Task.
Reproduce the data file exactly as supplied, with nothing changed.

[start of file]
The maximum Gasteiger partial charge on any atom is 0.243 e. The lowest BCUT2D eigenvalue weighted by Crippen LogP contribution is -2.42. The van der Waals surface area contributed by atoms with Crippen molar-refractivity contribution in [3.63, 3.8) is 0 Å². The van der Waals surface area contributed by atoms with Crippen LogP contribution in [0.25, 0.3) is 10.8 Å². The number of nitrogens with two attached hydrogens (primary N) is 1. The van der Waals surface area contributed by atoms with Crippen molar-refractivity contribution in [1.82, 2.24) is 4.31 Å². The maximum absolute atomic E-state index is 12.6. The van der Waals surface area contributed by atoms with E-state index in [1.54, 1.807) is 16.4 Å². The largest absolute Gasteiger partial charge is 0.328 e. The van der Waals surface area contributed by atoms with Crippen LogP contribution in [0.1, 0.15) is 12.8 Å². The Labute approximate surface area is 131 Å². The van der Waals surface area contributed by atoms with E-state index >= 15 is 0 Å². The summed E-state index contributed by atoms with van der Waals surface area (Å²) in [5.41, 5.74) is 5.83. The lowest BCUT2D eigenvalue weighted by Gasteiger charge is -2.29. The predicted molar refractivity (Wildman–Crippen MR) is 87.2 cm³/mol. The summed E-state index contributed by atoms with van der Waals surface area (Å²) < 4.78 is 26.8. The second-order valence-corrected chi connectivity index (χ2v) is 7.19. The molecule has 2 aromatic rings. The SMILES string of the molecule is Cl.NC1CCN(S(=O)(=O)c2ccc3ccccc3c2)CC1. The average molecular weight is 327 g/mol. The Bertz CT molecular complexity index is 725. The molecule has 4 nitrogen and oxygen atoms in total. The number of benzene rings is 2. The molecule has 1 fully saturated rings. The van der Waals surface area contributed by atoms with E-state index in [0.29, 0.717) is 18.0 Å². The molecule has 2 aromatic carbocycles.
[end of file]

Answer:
The maximum Gasteiger partial charge on any atom is 0.243 e. The lowest BCUT2D eigenvalue weighted by Crippen LogP contribution is -2.42. The van der Waals surface area contributed by atoms with Crippen molar-refractivity contribution in [3.63, 3.8) is 0 Å². The van der Waals surface area contributed by atoms with Crippen LogP contribution in [0.25, 0.3) is 10.8 Å². The number of nitrogens with two attached hydrogens (primary N) is 1. The van der Waals surface area contributed by atoms with Crippen molar-refractivity contribution in [1.82, 2.24) is 4.31 Å². The maximum absolute atomic E-state index is 12.6. The van der Waals surface area contributed by atoms with E-state index in [1.54, 1.807) is 16.4 Å². The largest absolute Gasteiger partial charge is 0.328 e. The van der Waals surface area contributed by atoms with Crippen LogP contribution in [0.1, 0.15) is 12.8 Å². The Labute approximate surface area is 131 Å². The van der Waals surface area contributed by atoms with E-state index >= 15 is 0 Å². The summed E-state index contributed by atoms with van der Waals surface area (Å²) in [5.41, 5.74) is 5.83. The lowest BCUT2D eigenvalue weighted by Gasteiger charge is -2.29. The predicted molar refractivity (Wildman–Crippen MR) is 87.2 cm³/mol. The summed E-state index contributed by atoms with van der Waals surface area (Å²) < 4.78 is 26.8. The second-order valence-corrected chi connectivity index (χ2v) is 7.19. The molecule has 2 aromatic rings. The SMILES string of the molecule is Cl.NC1CCN(S(=O)(=O)c2ccc3ccccc3c2)CC1. The average molecular weight is 327 g/mol. The Bertz CT molecular complexity index is 725. The molecule has 4 nitrogen and oxygen atoms in total. The number of benzene rings is 2. The molecule has 1 fully saturated rings. The van der Waals surface area contributed by atoms with E-state index in [0.29, 0.717) is 18.0 Å². The molecule has 2 aromatic carbocycles.